JP is a genetic condition. Within family members who carry the same mutation, the disease expression can be variable. There may be other mutations or environmental factors that affect phenotypic expression of polyposis syndromes.
What laboratory studies should you request to help confirm the diagnosis? How should you interpret the results?
A complete blood count is done to screen for iron deficiency anemia. Serum total protein and albumin may be indicated if one suspects protein loosing enteropathy in an infant.
Would imaging studies be helpful? If so, which ones?
A small bowel series was recommended in the past to assess the small bowel for polyps. The sensitivity of a small bowel series is low and it carries the disadvantage of exposing the patient to radiation. Video capsule enteroscopy (VCE) and magnetic resonance enterscopy (MRE) will likely become the imaging studies of choice to evaluate the small bowel. Sensitivity in both studies appears to be higher than a small bowel series and has the benefit of avoiding ionizing radiation. Prospective VCE and MRE trials involving pediatric patients with polyposis syndromes are underway.
If you are able to confirm that the patient has Juvenile Polyposis, what treatment should be initiated?
Clinical management consists mainly of prevention of malignant complications. Most juvenile polyps can be removed endoscopically.
Periodic surveillance colonoscopy should begin with the onset of symptoms or in early teens if there is a family history of JP. The interval between colonoscopies is determined by number of polyps. Generally a colonoscopy at least every 3 years is indicated once surveillance has started. Upper endoscopy for gastric and duodenal polyps should begin in the early teens.
Colectomy can be considered if polyps are too difficult to control endoscopically or if dysplasia occurs. If dysplasia is present, polyposis is unmanageable by endoscopy, or surveillance is not feasible, then the clinician should have a low threshold for recommending colectomy. Surgical options include subtotal colectomy with ileorectal anastomosis, or total proctocolectomy with pouch.
The extremely rare JP phenotype associated with protein-loosing enteropathy in infancy can be a very challenging situation. Assessment of the extent of the polyposis is important. Surgical intervention is often required.
What are the possible outcomes of Juvenile Polyposis?
Risk of cancer in JP
As seen in other inherited syndromes of colorectal neoplasia increased risk of colorectal cancer (CRC) is associated with early onset of cancer. Mean age at diagnosis of CRC is in the third or fourth decade in most studies of JP patients. CRC in JP has been reported during adolescence.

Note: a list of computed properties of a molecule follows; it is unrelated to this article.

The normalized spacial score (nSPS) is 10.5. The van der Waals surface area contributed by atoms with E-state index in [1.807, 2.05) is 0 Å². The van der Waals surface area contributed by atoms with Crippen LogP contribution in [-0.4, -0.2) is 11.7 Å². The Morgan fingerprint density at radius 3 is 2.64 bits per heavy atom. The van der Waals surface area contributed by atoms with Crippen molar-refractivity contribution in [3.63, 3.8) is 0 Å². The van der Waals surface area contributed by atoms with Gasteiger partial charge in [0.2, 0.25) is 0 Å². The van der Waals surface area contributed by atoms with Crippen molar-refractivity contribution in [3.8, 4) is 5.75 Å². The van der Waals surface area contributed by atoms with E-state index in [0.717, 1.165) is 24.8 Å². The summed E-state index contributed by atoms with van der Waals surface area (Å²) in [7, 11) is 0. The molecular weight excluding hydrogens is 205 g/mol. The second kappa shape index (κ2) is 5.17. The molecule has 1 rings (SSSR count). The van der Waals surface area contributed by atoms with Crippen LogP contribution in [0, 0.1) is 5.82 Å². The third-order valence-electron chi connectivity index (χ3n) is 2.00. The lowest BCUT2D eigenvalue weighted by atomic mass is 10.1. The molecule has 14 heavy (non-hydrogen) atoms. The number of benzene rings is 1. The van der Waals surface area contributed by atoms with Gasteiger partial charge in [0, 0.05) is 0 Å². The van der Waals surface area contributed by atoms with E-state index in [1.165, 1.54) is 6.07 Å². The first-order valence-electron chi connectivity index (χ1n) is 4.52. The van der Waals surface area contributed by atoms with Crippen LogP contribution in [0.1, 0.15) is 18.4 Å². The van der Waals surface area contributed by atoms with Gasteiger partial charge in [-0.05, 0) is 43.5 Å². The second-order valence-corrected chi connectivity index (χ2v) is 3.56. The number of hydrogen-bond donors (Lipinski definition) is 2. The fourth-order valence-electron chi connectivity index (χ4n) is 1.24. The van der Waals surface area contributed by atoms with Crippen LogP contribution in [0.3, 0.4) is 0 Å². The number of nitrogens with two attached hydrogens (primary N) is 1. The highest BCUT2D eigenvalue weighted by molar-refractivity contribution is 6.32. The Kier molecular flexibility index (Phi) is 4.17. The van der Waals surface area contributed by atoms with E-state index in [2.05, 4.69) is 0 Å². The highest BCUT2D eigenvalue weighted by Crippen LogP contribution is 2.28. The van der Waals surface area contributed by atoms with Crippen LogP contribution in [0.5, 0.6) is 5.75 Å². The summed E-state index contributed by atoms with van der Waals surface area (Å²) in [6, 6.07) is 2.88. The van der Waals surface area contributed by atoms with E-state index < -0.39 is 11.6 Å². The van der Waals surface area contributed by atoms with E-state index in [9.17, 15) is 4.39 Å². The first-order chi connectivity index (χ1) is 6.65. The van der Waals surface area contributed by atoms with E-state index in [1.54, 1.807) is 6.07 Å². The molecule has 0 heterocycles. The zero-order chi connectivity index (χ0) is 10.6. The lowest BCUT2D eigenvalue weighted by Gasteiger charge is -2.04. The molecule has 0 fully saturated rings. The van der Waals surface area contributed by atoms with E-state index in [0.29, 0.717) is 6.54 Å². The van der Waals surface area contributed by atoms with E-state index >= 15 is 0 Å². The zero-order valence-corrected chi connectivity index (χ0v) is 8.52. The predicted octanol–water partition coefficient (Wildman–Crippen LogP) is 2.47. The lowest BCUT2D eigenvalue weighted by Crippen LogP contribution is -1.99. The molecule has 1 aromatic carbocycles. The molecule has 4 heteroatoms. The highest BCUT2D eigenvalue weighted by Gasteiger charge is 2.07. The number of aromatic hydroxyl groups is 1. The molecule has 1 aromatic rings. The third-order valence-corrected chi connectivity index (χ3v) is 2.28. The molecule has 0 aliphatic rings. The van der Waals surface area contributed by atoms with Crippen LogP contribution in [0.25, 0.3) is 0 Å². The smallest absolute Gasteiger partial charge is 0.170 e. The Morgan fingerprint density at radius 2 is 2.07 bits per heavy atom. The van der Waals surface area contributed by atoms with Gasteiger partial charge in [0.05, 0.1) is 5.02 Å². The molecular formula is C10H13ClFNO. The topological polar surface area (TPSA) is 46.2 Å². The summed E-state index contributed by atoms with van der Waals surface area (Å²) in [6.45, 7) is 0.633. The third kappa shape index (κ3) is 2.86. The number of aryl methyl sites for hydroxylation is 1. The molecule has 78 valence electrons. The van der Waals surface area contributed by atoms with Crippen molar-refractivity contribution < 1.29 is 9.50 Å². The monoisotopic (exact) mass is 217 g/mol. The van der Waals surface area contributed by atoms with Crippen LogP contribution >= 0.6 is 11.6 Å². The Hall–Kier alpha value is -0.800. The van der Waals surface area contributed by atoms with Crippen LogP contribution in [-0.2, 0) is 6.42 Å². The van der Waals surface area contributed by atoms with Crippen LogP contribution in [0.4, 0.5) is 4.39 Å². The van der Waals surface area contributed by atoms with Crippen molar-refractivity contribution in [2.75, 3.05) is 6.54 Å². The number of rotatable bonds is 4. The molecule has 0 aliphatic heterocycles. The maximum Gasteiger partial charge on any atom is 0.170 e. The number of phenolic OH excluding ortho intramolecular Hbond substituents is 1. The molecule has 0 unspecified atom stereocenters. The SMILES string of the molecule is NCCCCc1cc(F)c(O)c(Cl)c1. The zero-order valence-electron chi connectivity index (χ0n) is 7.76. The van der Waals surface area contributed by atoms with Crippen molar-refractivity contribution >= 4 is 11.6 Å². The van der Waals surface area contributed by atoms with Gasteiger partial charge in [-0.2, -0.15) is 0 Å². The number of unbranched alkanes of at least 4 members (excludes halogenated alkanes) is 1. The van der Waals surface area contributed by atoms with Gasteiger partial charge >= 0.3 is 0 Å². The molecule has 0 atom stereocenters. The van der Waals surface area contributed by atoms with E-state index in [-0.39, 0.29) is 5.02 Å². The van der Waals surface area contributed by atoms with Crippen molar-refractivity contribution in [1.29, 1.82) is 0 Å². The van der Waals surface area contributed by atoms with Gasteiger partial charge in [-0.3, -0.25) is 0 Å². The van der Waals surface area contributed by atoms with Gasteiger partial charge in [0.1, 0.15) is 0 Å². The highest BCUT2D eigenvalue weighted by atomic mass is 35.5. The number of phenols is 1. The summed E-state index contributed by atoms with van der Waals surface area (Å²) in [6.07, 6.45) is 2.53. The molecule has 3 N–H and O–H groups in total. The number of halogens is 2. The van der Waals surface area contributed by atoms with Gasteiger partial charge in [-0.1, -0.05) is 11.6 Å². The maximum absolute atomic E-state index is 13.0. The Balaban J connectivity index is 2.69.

There is a marked increased risk of CRC in JP. The Hopkin’s group performed a person-year analysis comparing incidence rates of CRC in patients with JP to the general population. The life-time risk of colorectal cancer was calculated at 39%. The RR (95% CI) of CRC was 34.0 (14.4 to 65.7).
Other malignancies including gastric, small bowel and pancreatic cancer have been reported in JP. The frequency appears to be much lower than the risk of colorectal cancer. No formal risk estimates are currently available.
What causes this disease and how frequent is it?
JP is an autosomal dominant condition. The incidence is approximately 1 in 100 000 individuals. Isolated juvenile polyps occur in 2% of children. Depending on the series reported between 30 to 50% of patients meeting the JP clinical criteria have a mutation identified.
Genetics of JP
As mentioned above between 30 and 50% of JP patients have a mutation identified. Previously some centers did not recommend genotyping for JP patients arguing that the frequency of identifying a mutation was low. There are two reasons to support genotyping in JP. The first reason is if a mutation is identified in a proband other at risk family members can be tested with near 100% accuracy. Secondly, the recent discovery that a subgroup of JP patients may have a treatable syndrome-HHT supports identification of JP patients at risk.
About half of the patients with JP and a mutation identified have a mutation in the SMAD4 gene on chromosome 18. Recent literature has reported that JP patients with SMAD4 mutations are at very high risk of having the combined JP-HHT syndrome and therefore have the JP cancer risks but are at risk of HHT complications. Classifying a patient with HHT can be challenging and may require numerous investigations. Therefore, knowing which JP patients are at risk of HHT by genotype is important so patients can be evaluated by HHT experts. Mutations of the bone morphogenetic protein receptor 1A (BMPR1A) gene are found in about 1/3 of JP patients with a mutation found. Commercial genetic testing is available for JP.
How can Juvenile Polyposis be prevented?
Including genetic counseling is important. Currently no chemoprevention agents have been proven to be effective in JP.
What is the evidence?
“Risk of colorectal cancer in juvenile polyposis”. Gut. vol. 56. 2007. pp. 965-967. (Provides cancer rates and outcomes in a large JP cohort.)
“Juvenile Polyposis Syndrome”. World J Gastroenterol. vol. 17. 2011. pp. 4839-44. (A valuable review of JP.)
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- OVERVIEW: What every practitioner needs to know
- Are you sure your patient has Juvenile polyposis (JP)? What are the typical findings for this disease?
- What other disease/condition shares some of these symptoms?
- What caused this disease to develop at this time?
- What laboratory studies should you request to help confirm the diagnosis? How should you interpret the results?
- Would imaging studies be helpful? If so, which ones?
- If you are able to confirm that the patient has Juvenile Polyposis, what treatment should be initiated?
- What are the possible outcomes of Juvenile Polyposis?
- What causes this disease and how frequent is it?
- How can Juvenile Polyposis be prevented?
- What is the evidence?